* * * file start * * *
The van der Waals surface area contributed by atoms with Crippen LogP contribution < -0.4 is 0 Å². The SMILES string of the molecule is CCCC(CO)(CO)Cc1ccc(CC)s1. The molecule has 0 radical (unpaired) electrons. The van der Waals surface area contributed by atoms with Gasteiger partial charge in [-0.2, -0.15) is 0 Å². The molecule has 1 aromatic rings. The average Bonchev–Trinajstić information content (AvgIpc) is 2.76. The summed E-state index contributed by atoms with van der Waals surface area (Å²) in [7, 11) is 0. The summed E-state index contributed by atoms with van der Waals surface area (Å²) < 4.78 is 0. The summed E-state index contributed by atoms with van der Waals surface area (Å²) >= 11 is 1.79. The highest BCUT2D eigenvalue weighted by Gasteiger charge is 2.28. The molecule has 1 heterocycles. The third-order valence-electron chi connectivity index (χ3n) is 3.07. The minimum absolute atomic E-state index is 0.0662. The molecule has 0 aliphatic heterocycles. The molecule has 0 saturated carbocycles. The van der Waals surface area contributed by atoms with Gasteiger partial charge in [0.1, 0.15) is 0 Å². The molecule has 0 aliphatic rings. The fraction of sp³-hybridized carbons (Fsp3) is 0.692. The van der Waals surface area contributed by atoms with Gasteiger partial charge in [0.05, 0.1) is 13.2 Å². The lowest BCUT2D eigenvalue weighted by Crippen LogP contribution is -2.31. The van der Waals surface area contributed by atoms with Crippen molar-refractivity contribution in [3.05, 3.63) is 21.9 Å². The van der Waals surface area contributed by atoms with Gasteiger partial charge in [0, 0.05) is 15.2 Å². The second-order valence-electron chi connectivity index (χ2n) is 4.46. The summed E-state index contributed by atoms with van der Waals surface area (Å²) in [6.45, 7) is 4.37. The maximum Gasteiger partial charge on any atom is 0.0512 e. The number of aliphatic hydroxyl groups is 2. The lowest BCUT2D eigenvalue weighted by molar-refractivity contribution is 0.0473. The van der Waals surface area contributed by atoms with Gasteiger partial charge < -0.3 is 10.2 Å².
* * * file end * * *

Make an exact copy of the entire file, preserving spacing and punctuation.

The van der Waals surface area contributed by atoms with Crippen LogP contribution < -0.4 is 0 Å². The SMILES string of the molecule is CCCC(CO)(CO)Cc1ccc(CC)s1. The molecule has 0 radical (unpaired) electrons. The van der Waals surface area contributed by atoms with Gasteiger partial charge in [-0.2, -0.15) is 0 Å². The molecule has 1 aromatic rings. The average Bonchev–Trinajstić information content (AvgIpc) is 2.76. The summed E-state index contributed by atoms with van der Waals surface area (Å²) in [7, 11) is 0. The summed E-state index contributed by atoms with van der Waals surface area (Å²) < 4.78 is 0. The summed E-state index contributed by atoms with van der Waals surface area (Å²) >= 11 is 1.79. The highest BCUT2D eigenvalue weighted by Gasteiger charge is 2.28. The molecule has 1 heterocycles. The third-order valence-electron chi connectivity index (χ3n) is 3.07. The minimum absolute atomic E-state index is 0.0662. The molecule has 0 aliphatic heterocycles. The molecule has 0 saturated carbocycles. The van der Waals surface area contributed by atoms with Gasteiger partial charge in [0.1, 0.15) is 0 Å². The molecule has 0 aliphatic rings. The fraction of sp³-hybridized carbons (Fsp3) is 0.692. The van der Waals surface area contributed by atoms with Gasteiger partial charge in [0.05, 0.1) is 13.2 Å². The lowest BCUT2D eigenvalue weighted by Crippen LogP contribution is -2.31. The van der Waals surface area contributed by atoms with Crippen molar-refractivity contribution in [3.05, 3.63) is 21.9 Å². The van der Waals surface area contributed by atoms with Gasteiger partial charge in [0, 0.05) is 15.2 Å². The second-order valence-electron chi connectivity index (χ2n) is 4.46. The summed E-state index contributed by atoms with van der Waals surface area (Å²) in [6.45, 7) is 4.37. The maximum Gasteiger partial charge on any atom is 0.0512 e. The number of aliphatic hydroxyl groups is 2. The lowest BCUT2D eigenvalue weighted by molar-refractivity contribution is 0.0473. The van der Waals surface area contributed by atoms with Gasteiger partial charge < -0.3 is 10.2 Å².